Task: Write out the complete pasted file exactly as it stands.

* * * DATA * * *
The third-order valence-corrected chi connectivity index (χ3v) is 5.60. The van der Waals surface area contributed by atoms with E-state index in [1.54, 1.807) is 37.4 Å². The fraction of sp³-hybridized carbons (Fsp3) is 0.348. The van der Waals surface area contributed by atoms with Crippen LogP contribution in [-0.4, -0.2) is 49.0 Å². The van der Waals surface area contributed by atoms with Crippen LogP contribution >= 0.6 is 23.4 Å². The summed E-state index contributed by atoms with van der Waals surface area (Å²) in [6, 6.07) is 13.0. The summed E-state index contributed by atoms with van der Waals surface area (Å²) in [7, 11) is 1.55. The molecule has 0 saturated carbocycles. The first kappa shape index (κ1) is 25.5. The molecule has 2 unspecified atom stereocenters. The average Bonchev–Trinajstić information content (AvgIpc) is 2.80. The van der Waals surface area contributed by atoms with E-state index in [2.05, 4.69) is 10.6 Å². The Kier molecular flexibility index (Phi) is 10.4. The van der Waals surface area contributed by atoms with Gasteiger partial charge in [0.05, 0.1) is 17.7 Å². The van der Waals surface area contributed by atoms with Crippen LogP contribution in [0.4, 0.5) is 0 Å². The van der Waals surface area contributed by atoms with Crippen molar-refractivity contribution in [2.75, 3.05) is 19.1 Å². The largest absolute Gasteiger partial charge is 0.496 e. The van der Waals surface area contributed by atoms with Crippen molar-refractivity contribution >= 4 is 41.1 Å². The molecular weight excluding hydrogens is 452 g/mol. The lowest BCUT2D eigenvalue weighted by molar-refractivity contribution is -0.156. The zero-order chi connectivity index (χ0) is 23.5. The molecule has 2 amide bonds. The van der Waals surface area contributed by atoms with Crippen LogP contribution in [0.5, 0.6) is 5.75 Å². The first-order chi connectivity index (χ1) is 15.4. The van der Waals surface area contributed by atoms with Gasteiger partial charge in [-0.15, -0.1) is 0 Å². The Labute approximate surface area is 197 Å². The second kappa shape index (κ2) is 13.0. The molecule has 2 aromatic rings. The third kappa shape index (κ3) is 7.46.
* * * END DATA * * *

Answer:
The third-order valence-corrected chi connectivity index (χ3v) is 5.60. The van der Waals surface area contributed by atoms with E-state index in [1.54, 1.807) is 37.4 Å². The fraction of sp³-hybridized carbons (Fsp3) is 0.348. The van der Waals surface area contributed by atoms with Crippen LogP contribution in [-0.4, -0.2) is 49.0 Å². The van der Waals surface area contributed by atoms with Crippen LogP contribution >= 0.6 is 23.4 Å². The summed E-state index contributed by atoms with van der Waals surface area (Å²) in [6, 6.07) is 13.0. The summed E-state index contributed by atoms with van der Waals surface area (Å²) in [7, 11) is 1.55. The molecule has 0 saturated carbocycles. The first kappa shape index (κ1) is 25.5. The molecule has 2 unspecified atom stereocenters. The average Bonchev–Trinajstić information content (AvgIpc) is 2.80. The van der Waals surface area contributed by atoms with E-state index in [2.05, 4.69) is 10.6 Å². The Kier molecular flexibility index (Phi) is 10.4. The van der Waals surface area contributed by atoms with Gasteiger partial charge in [0.05, 0.1) is 17.7 Å². The van der Waals surface area contributed by atoms with Crippen LogP contribution in [0.4, 0.5) is 0 Å². The van der Waals surface area contributed by atoms with Crippen molar-refractivity contribution in [2.75, 3.05) is 19.1 Å². The largest absolute Gasteiger partial charge is 0.496 e. The van der Waals surface area contributed by atoms with Crippen molar-refractivity contribution >= 4 is 41.1 Å². The molecular weight excluding hydrogens is 452 g/mol. The lowest BCUT2D eigenvalue weighted by molar-refractivity contribution is -0.156. The zero-order chi connectivity index (χ0) is 23.5. The molecule has 2 amide bonds. The van der Waals surface area contributed by atoms with Crippen LogP contribution in [0.5, 0.6) is 5.75 Å². The first-order chi connectivity index (χ1) is 15.4. The van der Waals surface area contributed by atoms with Gasteiger partial charge in [-0.15, -0.1) is 0 Å². The Labute approximate surface area is 197 Å². The second kappa shape index (κ2) is 13.0. The molecule has 2 aromatic rings. The third kappa shape index (κ3) is 7.46.